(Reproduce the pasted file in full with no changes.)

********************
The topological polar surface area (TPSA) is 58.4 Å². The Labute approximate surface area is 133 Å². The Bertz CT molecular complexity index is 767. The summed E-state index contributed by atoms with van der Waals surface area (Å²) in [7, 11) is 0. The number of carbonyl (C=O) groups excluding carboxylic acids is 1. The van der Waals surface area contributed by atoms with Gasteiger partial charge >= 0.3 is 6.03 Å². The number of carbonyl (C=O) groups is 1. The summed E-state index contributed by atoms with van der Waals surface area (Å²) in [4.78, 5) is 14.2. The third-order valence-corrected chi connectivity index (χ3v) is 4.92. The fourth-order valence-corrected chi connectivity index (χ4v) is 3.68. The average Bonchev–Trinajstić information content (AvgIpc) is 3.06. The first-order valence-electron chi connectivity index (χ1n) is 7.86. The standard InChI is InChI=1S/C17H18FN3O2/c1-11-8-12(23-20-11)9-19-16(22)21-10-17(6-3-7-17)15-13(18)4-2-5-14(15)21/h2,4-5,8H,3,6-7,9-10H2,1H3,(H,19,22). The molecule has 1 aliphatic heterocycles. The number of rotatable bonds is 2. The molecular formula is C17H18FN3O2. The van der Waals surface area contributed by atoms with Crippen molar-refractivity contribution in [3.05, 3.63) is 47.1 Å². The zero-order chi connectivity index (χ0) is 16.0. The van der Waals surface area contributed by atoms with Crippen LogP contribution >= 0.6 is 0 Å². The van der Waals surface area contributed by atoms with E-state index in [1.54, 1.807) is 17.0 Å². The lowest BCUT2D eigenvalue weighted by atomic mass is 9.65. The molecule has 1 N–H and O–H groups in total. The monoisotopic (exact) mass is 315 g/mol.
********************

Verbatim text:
The topological polar surface area (TPSA) is 58.4 Å². The Labute approximate surface area is 133 Å². The Bertz CT molecular complexity index is 767. The summed E-state index contributed by atoms with van der Waals surface area (Å²) in [7, 11) is 0. The number of carbonyl (C=O) groups excluding carboxylic acids is 1. The van der Waals surface area contributed by atoms with Gasteiger partial charge >= 0.3 is 6.03 Å². The number of carbonyl (C=O) groups is 1. The summed E-state index contributed by atoms with van der Waals surface area (Å²) in [4.78, 5) is 14.2. The third-order valence-corrected chi connectivity index (χ3v) is 4.92. The fourth-order valence-corrected chi connectivity index (χ4v) is 3.68. The average Bonchev–Trinajstić information content (AvgIpc) is 3.06. The first-order valence-electron chi connectivity index (χ1n) is 7.86. The standard InChI is InChI=1S/C17H18FN3O2/c1-11-8-12(23-20-11)9-19-16(22)21-10-17(6-3-7-17)15-13(18)4-2-5-14(15)21/h2,4-5,8H,3,6-7,9-10H2,1H3,(H,19,22). The molecule has 1 aliphatic heterocycles. The number of rotatable bonds is 2. The molecular formula is C17H18FN3O2. The van der Waals surface area contributed by atoms with Crippen molar-refractivity contribution in [3.05, 3.63) is 47.1 Å². The zero-order chi connectivity index (χ0) is 16.0. The van der Waals surface area contributed by atoms with Crippen LogP contribution >= 0.6 is 0 Å². The van der Waals surface area contributed by atoms with E-state index in [1.54, 1.807) is 17.0 Å². The lowest BCUT2D eigenvalue weighted by atomic mass is 9.65. The molecule has 1 N–H and O–H groups in total. The monoisotopic (exact) mass is 315 g/mol.